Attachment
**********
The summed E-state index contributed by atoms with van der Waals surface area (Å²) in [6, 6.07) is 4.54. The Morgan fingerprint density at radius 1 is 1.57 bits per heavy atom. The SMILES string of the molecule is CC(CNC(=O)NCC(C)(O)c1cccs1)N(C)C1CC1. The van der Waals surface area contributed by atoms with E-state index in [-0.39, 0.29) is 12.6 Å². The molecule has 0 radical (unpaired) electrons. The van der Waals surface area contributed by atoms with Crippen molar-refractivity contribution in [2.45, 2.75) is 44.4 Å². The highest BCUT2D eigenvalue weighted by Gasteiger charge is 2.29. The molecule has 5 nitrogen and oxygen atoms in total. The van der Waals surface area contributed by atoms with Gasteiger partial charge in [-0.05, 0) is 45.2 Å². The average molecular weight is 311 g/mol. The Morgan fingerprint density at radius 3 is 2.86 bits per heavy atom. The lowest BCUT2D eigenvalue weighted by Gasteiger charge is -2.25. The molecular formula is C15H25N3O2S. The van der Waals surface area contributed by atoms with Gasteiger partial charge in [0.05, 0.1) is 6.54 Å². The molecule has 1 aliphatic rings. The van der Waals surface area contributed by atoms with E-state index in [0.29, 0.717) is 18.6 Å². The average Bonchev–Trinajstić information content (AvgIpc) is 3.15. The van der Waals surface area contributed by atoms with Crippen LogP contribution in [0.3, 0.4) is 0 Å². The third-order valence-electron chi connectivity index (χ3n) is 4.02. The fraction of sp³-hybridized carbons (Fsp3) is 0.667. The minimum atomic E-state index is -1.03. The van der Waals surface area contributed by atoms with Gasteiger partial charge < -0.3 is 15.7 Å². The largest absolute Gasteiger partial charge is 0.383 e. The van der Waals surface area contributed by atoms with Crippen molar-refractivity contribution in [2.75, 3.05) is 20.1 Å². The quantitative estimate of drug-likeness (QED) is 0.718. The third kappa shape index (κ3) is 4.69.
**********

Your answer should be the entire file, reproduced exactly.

The summed E-state index contributed by atoms with van der Waals surface area (Å²) in [6, 6.07) is 4.54. The Morgan fingerprint density at radius 1 is 1.57 bits per heavy atom. The SMILES string of the molecule is CC(CNC(=O)NCC(C)(O)c1cccs1)N(C)C1CC1. The van der Waals surface area contributed by atoms with E-state index in [-0.39, 0.29) is 12.6 Å². The molecule has 0 radical (unpaired) electrons. The van der Waals surface area contributed by atoms with Crippen molar-refractivity contribution in [2.45, 2.75) is 44.4 Å². The highest BCUT2D eigenvalue weighted by Gasteiger charge is 2.29. The molecule has 5 nitrogen and oxygen atoms in total. The van der Waals surface area contributed by atoms with Gasteiger partial charge in [-0.05, 0) is 45.2 Å². The average molecular weight is 311 g/mol. The Morgan fingerprint density at radius 3 is 2.86 bits per heavy atom. The lowest BCUT2D eigenvalue weighted by Gasteiger charge is -2.25. The molecular formula is C15H25N3O2S. The van der Waals surface area contributed by atoms with Gasteiger partial charge in [0.05, 0.1) is 6.54 Å². The molecule has 1 aliphatic rings. The van der Waals surface area contributed by atoms with E-state index in [0.29, 0.717) is 18.6 Å². The average Bonchev–Trinajstić information content (AvgIpc) is 3.15. The van der Waals surface area contributed by atoms with Crippen LogP contribution in [0.3, 0.4) is 0 Å². The third-order valence-electron chi connectivity index (χ3n) is 4.02. The fraction of sp³-hybridized carbons (Fsp3) is 0.667. The minimum atomic E-state index is -1.03. The van der Waals surface area contributed by atoms with Gasteiger partial charge < -0.3 is 15.7 Å². The largest absolute Gasteiger partial charge is 0.383 e. The van der Waals surface area contributed by atoms with Crippen molar-refractivity contribution in [2.75, 3.05) is 20.1 Å². The quantitative estimate of drug-likeness (QED) is 0.718. The third kappa shape index (κ3) is 4.69.